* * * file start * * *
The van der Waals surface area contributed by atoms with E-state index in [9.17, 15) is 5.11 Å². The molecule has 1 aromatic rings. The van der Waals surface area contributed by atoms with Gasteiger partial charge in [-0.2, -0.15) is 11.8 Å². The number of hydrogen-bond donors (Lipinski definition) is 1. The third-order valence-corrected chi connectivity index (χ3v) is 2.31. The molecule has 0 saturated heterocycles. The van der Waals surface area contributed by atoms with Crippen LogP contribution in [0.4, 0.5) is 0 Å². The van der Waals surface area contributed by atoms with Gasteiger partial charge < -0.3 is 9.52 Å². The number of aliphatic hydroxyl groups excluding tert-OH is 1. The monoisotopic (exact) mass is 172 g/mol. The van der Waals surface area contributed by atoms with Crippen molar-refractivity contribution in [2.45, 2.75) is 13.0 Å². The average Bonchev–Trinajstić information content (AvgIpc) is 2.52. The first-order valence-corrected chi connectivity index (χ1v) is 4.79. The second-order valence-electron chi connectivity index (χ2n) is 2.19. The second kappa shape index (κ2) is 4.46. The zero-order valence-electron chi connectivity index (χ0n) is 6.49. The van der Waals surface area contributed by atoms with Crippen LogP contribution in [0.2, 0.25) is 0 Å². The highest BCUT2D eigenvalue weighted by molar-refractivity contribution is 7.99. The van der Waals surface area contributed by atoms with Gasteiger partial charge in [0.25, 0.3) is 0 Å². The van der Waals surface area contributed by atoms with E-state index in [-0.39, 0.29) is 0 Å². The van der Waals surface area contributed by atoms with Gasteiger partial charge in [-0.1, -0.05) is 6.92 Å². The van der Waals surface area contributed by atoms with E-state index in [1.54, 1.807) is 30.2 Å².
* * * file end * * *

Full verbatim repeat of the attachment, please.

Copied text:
The van der Waals surface area contributed by atoms with E-state index in [9.17, 15) is 5.11 Å². The molecule has 1 aromatic rings. The van der Waals surface area contributed by atoms with Gasteiger partial charge in [-0.2, -0.15) is 11.8 Å². The number of hydrogen-bond donors (Lipinski definition) is 1. The third-order valence-corrected chi connectivity index (χ3v) is 2.31. The molecule has 0 saturated heterocycles. The van der Waals surface area contributed by atoms with Crippen LogP contribution in [0.4, 0.5) is 0 Å². The van der Waals surface area contributed by atoms with Gasteiger partial charge < -0.3 is 9.52 Å². The number of aliphatic hydroxyl groups excluding tert-OH is 1. The monoisotopic (exact) mass is 172 g/mol. The van der Waals surface area contributed by atoms with Crippen molar-refractivity contribution in [2.45, 2.75) is 13.0 Å². The average Bonchev–Trinajstić information content (AvgIpc) is 2.52. The first-order valence-corrected chi connectivity index (χ1v) is 4.79. The second-order valence-electron chi connectivity index (χ2n) is 2.19. The second kappa shape index (κ2) is 4.46. The zero-order valence-electron chi connectivity index (χ0n) is 6.49. The van der Waals surface area contributed by atoms with Crippen LogP contribution in [0.2, 0.25) is 0 Å². The highest BCUT2D eigenvalue weighted by molar-refractivity contribution is 7.99. The van der Waals surface area contributed by atoms with Gasteiger partial charge in [0.25, 0.3) is 0 Å². The van der Waals surface area contributed by atoms with E-state index in [-0.39, 0.29) is 0 Å². The van der Waals surface area contributed by atoms with Gasteiger partial charge in [-0.1, -0.05) is 6.92 Å². The van der Waals surface area contributed by atoms with E-state index in [1.54, 1.807) is 30.2 Å².